Train Less, Cycle Faster: Make Quick Gains with Interval Training


27.06.16 at 7:34 am

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What Is Interval Training?

Interval training is short intense periods of exercise followed by periods of recovery.

Why Should You Do It?

Intervals have been proven to increase fitness and speed, and burn fat at a quicker rate than steady state exercise. There are an incredible exercise to complete if you are short of time as you can make big progress much more quickly.

What Can I Use It For?

Increasing your sprint speed, burning fat and training your legs to clear lactic acid faster are just a few examples of the benefits. There are so many uses for interval training that it’s a great addition to your weekly rides.

Are There Any Downsides?

It’s tough! You are going to be putting your body through the wringer and it is mentally and physically exhausting. I always feel slightly apprehensive before an interval session but I also know the powerful rush of endorphins I’ll get later on, as well as the longer term gains in my physical fitness, are worth it. This is not the kind of training to be starting out with; get a strong base of miles under your belt first and then start incorporating some high intensity sessions. As with everything, you know your body and if you have a history of any medical problems it is best to seek advice before starting any kind of high intensity training.

Do I Need Any Equipment To Start?

On the very simplest level you need nothing more than the bike you ride currently.

You can do interval training based on exertion levels of 1-10:

  • 0-1       No exertion. The only movement you’re getting is pushing buttons on the remote.
  • 2-3       Light exertion. This is how you should feel when you’re warming up, cooling down, and stretching.
  • 4-5       Medium exertion. You’re breathing a little faster. Your heart is pumping a little faster. You’re feeling a little warmer.
  • 6-7       Moderate exertion. You’re breathing pretty hard now, you’re probably sweating. You can talk, but it’s getting tougher.
  • 8-9      Hard exertion. You’re breathing really hard and you can only say a few words at a time. You’re wondering how long you can go on like this.
  • 10        Hardest exertion. You can not keep this pace for more than a minute. Speaking is impossible. This is your limit.

If you want to make it more complicated you can use a heart rate monitor and heart rate zones. There is a great article called ‘Heart Rate Monitor Training for Cyclists’ over at Bike Radar that can help with this.

The most accurate way is a power meter, as power changes instantly, unlike heart rate which can take a while to catch up. You can get some more information on ‘Training With a Power Meter’ at Human Kinetics.

Watch Out

  • Don’t go too hard too early! I have made this mistake so many times. The first couple of intervals don’t feel like they’re stretching you enough so you push on, then you end up limping through the last ones unable to complete them fully.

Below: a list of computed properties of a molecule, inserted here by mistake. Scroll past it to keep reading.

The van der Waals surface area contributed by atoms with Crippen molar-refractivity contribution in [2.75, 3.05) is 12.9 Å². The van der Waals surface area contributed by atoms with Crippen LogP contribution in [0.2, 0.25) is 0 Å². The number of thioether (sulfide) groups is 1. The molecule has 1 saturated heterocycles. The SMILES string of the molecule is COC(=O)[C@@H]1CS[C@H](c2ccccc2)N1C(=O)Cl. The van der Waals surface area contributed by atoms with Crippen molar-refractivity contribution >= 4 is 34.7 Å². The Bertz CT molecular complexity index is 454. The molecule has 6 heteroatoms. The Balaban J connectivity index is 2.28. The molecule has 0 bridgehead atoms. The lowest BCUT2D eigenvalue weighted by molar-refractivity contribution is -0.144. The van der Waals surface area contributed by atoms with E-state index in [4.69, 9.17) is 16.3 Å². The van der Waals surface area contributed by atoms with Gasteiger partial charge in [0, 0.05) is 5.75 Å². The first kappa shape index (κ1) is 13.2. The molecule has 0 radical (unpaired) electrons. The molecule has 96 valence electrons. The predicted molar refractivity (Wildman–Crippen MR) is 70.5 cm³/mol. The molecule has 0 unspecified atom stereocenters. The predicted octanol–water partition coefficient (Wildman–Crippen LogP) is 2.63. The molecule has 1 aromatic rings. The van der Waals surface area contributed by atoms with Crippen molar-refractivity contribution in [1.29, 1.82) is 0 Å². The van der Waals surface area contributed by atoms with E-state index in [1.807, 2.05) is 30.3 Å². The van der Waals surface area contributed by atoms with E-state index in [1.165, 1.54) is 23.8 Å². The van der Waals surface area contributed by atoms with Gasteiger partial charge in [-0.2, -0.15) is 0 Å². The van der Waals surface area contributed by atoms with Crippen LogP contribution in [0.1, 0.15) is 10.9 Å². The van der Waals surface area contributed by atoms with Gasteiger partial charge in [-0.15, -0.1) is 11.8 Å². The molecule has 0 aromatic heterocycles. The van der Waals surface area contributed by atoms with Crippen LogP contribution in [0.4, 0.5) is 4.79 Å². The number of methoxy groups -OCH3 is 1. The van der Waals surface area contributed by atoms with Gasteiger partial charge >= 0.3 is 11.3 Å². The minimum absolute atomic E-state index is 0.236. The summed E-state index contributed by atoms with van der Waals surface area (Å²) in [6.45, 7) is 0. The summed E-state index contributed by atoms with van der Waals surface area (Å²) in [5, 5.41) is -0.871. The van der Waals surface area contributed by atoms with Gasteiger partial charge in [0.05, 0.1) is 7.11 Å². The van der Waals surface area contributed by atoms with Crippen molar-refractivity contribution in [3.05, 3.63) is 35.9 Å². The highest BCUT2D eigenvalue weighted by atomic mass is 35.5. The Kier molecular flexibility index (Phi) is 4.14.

• Equally, don’t take it easy. You are more likely to cause yourself fatigue than make decent gains if you don’t push hard. Intervals are designed to push your body harder than it thinks it can go, but this will give you that extra edge on future rides.


This workout should really help your short range speed and with beating your club mates to the 30 mph signs!

Warm up for 15 minutes.

8 repeats of:

  • 20 seconds at 9-10 on effort scale
  • 10 seconds coasting (barely pedalling)

Followed by:

  • 5 minutes recovery

Repeat this sequence as many times as you can, ideally 4-6.

Cool down for 5 minutes


Warm up for 10 minutes

2 repeats of:

  • 7 minutes at 5-6 on effort scale
  • 5 minutes recovery

3 repeats of:

  • 2 minutes at 7-8 on effort scale
  • 3 minutes recovery

4 repeats of:

  • 30 seconds all out
  • 1 minute recovery

Cool down for 5 minutes.


Warm up for 10 minutes

3 repeats of:

  • 30 secs at 120 RPM cadence
  • 30 secs recovery

4 repeats of:

  • 1 minute at 8-9 on effort scale
  • 1 minute at 6-7 on effort scale
  • 1 minute at 4-5 on effort scale
  • 1 minute at 6-7 on effort scale
  • 1 minute at 8- 9 on effort scale
  • 7 minutes recovery

Cool down for 5 minutes


This interval session is designed to increase your speed over a longer distance. It is made up of 2 x 20 minute sessions at slightly quicker than you think you’d be able to go for an hour. This will get your body used to holding higher speeds of longer periods of time.

Warm up for 10 minutes

20 minutes at 6-7 exertion. It might be easier to look at speed for this. If you know you can hold 30km/h on the flat, maybe aim for 32-35km/h. This will obviously be dependant on conditions and gradient

10 minutes recovery

20 minutes at 6-7 exertion

Cool down for 10 minutes

Further Reading

High Intensity Training –

Jens Voight: Life Lessons From 30+ Years Of Riding –

Six Training Sessions To Build Form For Summer –

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